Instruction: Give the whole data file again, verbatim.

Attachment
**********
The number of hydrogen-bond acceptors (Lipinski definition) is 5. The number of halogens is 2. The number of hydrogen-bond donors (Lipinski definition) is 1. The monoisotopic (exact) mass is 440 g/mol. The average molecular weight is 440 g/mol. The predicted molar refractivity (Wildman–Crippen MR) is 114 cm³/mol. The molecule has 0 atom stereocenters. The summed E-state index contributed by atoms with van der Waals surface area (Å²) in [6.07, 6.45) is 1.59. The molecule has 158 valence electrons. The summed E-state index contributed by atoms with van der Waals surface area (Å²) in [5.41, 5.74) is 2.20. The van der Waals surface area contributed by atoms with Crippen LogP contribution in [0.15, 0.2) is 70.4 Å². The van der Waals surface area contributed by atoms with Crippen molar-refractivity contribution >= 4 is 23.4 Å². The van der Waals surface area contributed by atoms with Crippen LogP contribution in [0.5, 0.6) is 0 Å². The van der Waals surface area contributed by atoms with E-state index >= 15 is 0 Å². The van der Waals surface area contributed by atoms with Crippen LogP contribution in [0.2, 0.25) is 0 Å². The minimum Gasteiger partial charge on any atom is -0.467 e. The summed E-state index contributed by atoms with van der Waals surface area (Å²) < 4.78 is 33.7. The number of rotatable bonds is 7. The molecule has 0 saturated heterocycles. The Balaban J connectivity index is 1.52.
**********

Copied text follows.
The number of hydrogen-bond acceptors (Lipinski definition) is 5. The number of halogens is 2. The number of hydrogen-bond donors (Lipinski definition) is 1. The monoisotopic (exact) mass is 440 g/mol. The average molecular weight is 440 g/mol. The predicted molar refractivity (Wildman–Crippen MR) is 114 cm³/mol. The molecule has 0 atom stereocenters. The summed E-state index contributed by atoms with van der Waals surface area (Å²) in [6.07, 6.45) is 1.59. The molecule has 158 valence electrons. The summed E-state index contributed by atoms with van der Waals surface area (Å²) in [5.41, 5.74) is 2.20. The van der Waals surface area contributed by atoms with Crippen LogP contribution in [0.15, 0.2) is 70.4 Å². The van der Waals surface area contributed by atoms with Crippen molar-refractivity contribution >= 4 is 23.4 Å². The van der Waals surface area contributed by atoms with Crippen LogP contribution in [0.5, 0.6) is 0 Å². The van der Waals surface area contributed by atoms with E-state index >= 15 is 0 Å². The van der Waals surface area contributed by atoms with Crippen LogP contribution in [0.2, 0.25) is 0 Å². The minimum Gasteiger partial charge on any atom is -0.467 e. The summed E-state index contributed by atoms with van der Waals surface area (Å²) < 4.78 is 33.7. The number of rotatable bonds is 7. The molecule has 0 saturated heterocycles. The Balaban J connectivity index is 1.52.